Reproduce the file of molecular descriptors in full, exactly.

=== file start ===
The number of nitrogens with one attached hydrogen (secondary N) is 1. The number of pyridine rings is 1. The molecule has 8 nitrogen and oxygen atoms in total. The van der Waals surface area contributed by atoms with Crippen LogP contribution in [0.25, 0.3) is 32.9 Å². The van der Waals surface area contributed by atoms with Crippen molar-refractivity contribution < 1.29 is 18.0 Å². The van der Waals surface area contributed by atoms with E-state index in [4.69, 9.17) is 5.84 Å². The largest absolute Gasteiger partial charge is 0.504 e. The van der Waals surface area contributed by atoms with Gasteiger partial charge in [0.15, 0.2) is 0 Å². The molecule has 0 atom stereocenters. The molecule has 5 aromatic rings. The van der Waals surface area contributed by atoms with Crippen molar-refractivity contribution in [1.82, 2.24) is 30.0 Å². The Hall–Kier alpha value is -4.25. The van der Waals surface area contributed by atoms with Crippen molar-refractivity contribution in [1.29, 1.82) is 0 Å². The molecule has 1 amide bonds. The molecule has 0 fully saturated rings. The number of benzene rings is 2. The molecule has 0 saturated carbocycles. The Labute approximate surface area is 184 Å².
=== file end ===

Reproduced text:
The number of nitrogens with one attached hydrogen (secondary N) is 1. The number of pyridine rings is 1. The molecule has 8 nitrogen and oxygen atoms in total. The van der Waals surface area contributed by atoms with Crippen LogP contribution in [0.25, 0.3) is 32.9 Å². The van der Waals surface area contributed by atoms with Crippen molar-refractivity contribution < 1.29 is 18.0 Å². The van der Waals surface area contributed by atoms with E-state index in [4.69, 9.17) is 5.84 Å². The largest absolute Gasteiger partial charge is 0.504 e. The van der Waals surface area contributed by atoms with Gasteiger partial charge in [0.15, 0.2) is 0 Å². The molecule has 0 atom stereocenters. The molecule has 5 aromatic rings. The van der Waals surface area contributed by atoms with Crippen molar-refractivity contribution in [1.82, 2.24) is 30.0 Å². The Hall–Kier alpha value is -4.25. The van der Waals surface area contributed by atoms with Crippen molar-refractivity contribution in [1.29, 1.82) is 0 Å². The molecule has 1 amide bonds. The molecule has 0 fully saturated rings. The number of benzene rings is 2. The molecule has 0 saturated carbocycles. The Labute approximate surface area is 184 Å².